Lara the Runaway Cat tells the story of Gobi, the loveable pup who followed Dion Leonard across a gruelling 155-mile trek across the Gobi Desert, and her mischievous cat sister, Lara, who runs away from her family, seeking a courageous adventure and different life.
Lara doesn't realise how good she has it in her home in Edinburgh with her owners, Dion and Lucja, and of course her sister, Gobi. If she's being honest, she's jealous of Gobi's fame and the international attention she has received ever since Dion found her. Okay, Gobi may have survived an ultra-marathon across the Gobi Desert, but it's not as if Lara doesn't earn her fresh prawns! She dreams about the day when she can go outdoors and see the world, discover new friends and be free to make her own name.
But Lara's wishful thinking gets the better of her as she takes a leap into the unknown and is forced to decide between her loyalties to her family and need to experience an adventure to rival Gobi's. Join Lara in her eventful travels from Edinburgh to France, Beijing to Australia, where she is faced with challenges that will change her life forever.
Following on from the astounding real-life story of Dion Leonard, this fictionalised tale is a must-read for animal lovers everywhere.
The gripping story of one woman's war against ISIS on the frontlines of Syria.
Joanna Palani made headlines across the world in 2016 when her role fighting on the front line of the Syrian conflict was revealed. She is one of a handful of western women who have joined the international recruits to the Kurdish forces in Syria and is the first woman fighter to tell her story.
Joanna was born to Iranian-Kurdish parents in a refugee camp in Iraq, before her family were accepted in to Denmark. During the Arab Spring, Joanna realised she needed to do something to protect the values she believes in, and the culture she loves. Leaving behind her life as a student, Joanna underwent considerable military training and travelled to the Middle East, where she spent time over several years fighting on the front line, including at the devastating battle for Kobani.
Despite her heroism, Joanna was taken in to custody on her return to Denmark for breaking laws designed to stop its citizens from joining ISIS, making her the first person to be jailed for joining the international coalition. Joanna now lives in Copenhagen under daily threat from ISIS supporters, as she continues her fight for women's rights off the front line.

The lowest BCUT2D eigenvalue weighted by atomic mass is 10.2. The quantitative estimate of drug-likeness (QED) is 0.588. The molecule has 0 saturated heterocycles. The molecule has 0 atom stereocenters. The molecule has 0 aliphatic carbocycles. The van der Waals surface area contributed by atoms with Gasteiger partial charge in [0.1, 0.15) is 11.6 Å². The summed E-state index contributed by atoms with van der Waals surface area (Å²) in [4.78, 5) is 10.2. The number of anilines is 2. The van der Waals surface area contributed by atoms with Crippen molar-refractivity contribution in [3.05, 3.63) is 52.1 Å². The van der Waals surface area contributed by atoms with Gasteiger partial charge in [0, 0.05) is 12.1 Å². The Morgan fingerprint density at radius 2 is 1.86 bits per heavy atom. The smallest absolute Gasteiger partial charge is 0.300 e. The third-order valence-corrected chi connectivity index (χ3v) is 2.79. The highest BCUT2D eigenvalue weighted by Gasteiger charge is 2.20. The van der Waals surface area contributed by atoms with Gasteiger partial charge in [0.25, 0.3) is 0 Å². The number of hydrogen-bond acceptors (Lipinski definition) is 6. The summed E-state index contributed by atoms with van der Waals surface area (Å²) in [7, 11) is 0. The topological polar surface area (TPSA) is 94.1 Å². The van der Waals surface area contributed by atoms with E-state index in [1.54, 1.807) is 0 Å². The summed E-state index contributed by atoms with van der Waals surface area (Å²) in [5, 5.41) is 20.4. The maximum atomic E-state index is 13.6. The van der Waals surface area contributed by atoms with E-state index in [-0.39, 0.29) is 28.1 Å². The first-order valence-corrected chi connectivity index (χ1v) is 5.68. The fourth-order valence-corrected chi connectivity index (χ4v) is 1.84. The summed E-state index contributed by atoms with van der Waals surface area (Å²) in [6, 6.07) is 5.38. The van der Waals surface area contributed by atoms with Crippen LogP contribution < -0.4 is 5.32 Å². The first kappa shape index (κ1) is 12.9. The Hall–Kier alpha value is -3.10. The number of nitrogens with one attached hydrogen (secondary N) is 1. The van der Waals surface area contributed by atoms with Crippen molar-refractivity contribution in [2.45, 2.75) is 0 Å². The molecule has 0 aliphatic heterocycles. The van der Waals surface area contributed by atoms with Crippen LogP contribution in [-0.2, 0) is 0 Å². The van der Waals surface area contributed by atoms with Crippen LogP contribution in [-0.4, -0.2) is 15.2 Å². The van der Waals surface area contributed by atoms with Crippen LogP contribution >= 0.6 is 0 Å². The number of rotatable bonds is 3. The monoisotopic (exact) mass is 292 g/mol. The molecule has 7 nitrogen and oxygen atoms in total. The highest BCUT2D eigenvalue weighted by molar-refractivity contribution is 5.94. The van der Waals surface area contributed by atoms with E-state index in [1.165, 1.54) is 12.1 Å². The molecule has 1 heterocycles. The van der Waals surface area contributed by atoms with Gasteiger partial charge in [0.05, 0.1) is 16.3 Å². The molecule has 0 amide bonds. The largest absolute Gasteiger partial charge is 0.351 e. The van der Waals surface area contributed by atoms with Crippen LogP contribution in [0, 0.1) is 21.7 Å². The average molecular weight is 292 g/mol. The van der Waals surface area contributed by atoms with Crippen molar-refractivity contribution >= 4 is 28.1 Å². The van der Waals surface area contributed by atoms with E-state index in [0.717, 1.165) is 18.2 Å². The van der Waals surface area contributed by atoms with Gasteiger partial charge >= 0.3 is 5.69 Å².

In this new biography, published to coincide with the 100th anniversary of her execution, Mata Hari is revealed in all of her flawed eccentricity; a woman whose adult life was a fantastical web of lies, half-truths and magnetic sexuality that captivated men. Following the death of a young son and a bitter divorce, Mata Hari reinvented herself as an exotic dancer in Paris, before finally taking up the life of a courtesan. She could have remained a half-forgotten member of France's grande horizontale were it not for the First World War and her disastrous decision to become embroiled in espionage. What happened next was part farce and part tragedy that ended in her execution in October 1917. Recruited by both the Germans and the French as a spy, Mata Hari - codenamed H-21 - was also almost recruited by the Russians. But the harmless fantasies and lies she had told on stage had become part of the deadly game of double agents during wartime. Struggling with the huge cost of war, the French authorities needed to catch a spy. Mata Hari, the dancer, the courtesan, the fantasist, became the prize catch.
The first intellectual biography of the life and work of John Berger John Berger was one of the most influential thinkers and writers of postwar Europe. As a novelist, he won the Booker Prize in 1972, donating half his prize money to the Black Panthers; as a TV presenter he changed the way we looked at art in Ways of Seeing; as a storyteller and political activist he defended the rights and dignity of workers, migrants and the oppressed around the world. In 1953 he wrote: 'Far from dragging politics into art, art has dragged me into politics.' He remained a revolutionary up to his death in January, 2017. In A Writer of Our Time, Joshua Sperling places Berger's life and works within the historical narrative of postwar Britain and beyond. The book also explores, through the work, the larger questions that vexed a generation: the purpose of art, the nature of creative freedom, the meaning of commitment. Drawing on extensive interviews, close readings and a wealth of archival sources only recently made available, the book brings the many different faces of John Berger together and shows him as one of the most vital, and brilliant, thinkers and storytellers of our time.